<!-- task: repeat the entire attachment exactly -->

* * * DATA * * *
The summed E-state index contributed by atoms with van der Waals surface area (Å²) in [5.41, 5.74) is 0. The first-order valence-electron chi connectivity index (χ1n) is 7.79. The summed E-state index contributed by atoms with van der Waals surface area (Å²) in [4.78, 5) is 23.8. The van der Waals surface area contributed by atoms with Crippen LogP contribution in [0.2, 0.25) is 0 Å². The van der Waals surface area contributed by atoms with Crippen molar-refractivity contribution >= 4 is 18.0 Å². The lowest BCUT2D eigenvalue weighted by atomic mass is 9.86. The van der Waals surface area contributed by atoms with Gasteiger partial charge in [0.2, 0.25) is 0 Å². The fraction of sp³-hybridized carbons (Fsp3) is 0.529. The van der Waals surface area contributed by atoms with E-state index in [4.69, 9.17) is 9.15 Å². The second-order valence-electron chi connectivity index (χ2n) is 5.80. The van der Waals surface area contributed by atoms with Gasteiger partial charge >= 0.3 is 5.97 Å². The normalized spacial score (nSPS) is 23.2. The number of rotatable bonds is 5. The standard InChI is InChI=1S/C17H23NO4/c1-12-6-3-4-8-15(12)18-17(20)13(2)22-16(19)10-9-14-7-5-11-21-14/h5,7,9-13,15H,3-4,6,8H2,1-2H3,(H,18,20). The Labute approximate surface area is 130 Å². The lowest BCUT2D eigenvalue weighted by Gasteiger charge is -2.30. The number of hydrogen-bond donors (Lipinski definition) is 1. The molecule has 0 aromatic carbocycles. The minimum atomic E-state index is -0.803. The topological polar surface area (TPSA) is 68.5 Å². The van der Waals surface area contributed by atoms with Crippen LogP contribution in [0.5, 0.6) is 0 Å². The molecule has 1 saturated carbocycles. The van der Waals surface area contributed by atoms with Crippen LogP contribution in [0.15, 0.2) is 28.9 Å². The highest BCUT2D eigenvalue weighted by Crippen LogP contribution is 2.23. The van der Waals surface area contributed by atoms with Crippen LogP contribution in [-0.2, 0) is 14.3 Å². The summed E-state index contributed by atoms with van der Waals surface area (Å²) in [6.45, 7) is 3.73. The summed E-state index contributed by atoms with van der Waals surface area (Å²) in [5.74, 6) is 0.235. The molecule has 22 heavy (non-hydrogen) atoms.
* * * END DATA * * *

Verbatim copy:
The summed E-state index contributed by atoms with van der Waals surface area (Å²) in [5.41, 5.74) is 0. The first-order valence-electron chi connectivity index (χ1n) is 7.79. The summed E-state index contributed by atoms with van der Waals surface area (Å²) in [4.78, 5) is 23.8. The van der Waals surface area contributed by atoms with Crippen LogP contribution in [0.2, 0.25) is 0 Å². The van der Waals surface area contributed by atoms with Crippen molar-refractivity contribution >= 4 is 18.0 Å². The lowest BCUT2D eigenvalue weighted by atomic mass is 9.86. The van der Waals surface area contributed by atoms with Gasteiger partial charge in [0.2, 0.25) is 0 Å². The fraction of sp³-hybridized carbons (Fsp3) is 0.529. The van der Waals surface area contributed by atoms with E-state index in [4.69, 9.17) is 9.15 Å². The second-order valence-electron chi connectivity index (χ2n) is 5.80. The van der Waals surface area contributed by atoms with Gasteiger partial charge >= 0.3 is 5.97 Å². The normalized spacial score (nSPS) is 23.2. The number of rotatable bonds is 5. The standard InChI is InChI=1S/C17H23NO4/c1-12-6-3-4-8-15(12)18-17(20)13(2)22-16(19)10-9-14-7-5-11-21-14/h5,7,9-13,15H,3-4,6,8H2,1-2H3,(H,18,20). The Labute approximate surface area is 130 Å². The lowest BCUT2D eigenvalue weighted by Gasteiger charge is -2.30. The number of hydrogen-bond donors (Lipinski definition) is 1. The molecule has 0 aromatic carbocycles. The minimum atomic E-state index is -0.803. The topological polar surface area (TPSA) is 68.5 Å². The van der Waals surface area contributed by atoms with Crippen LogP contribution in [0.5, 0.6) is 0 Å². The molecule has 1 saturated carbocycles. The van der Waals surface area contributed by atoms with Crippen LogP contribution in [0.15, 0.2) is 28.9 Å². The highest BCUT2D eigenvalue weighted by Crippen LogP contribution is 2.23. The van der Waals surface area contributed by atoms with Crippen LogP contribution in [-0.2, 0) is 14.3 Å². The summed E-state index contributed by atoms with van der Waals surface area (Å²) in [6.45, 7) is 3.73. The summed E-state index contributed by atoms with van der Waals surface area (Å²) in [5.74, 6) is 0.235. The molecule has 22 heavy (non-hydrogen) atoms.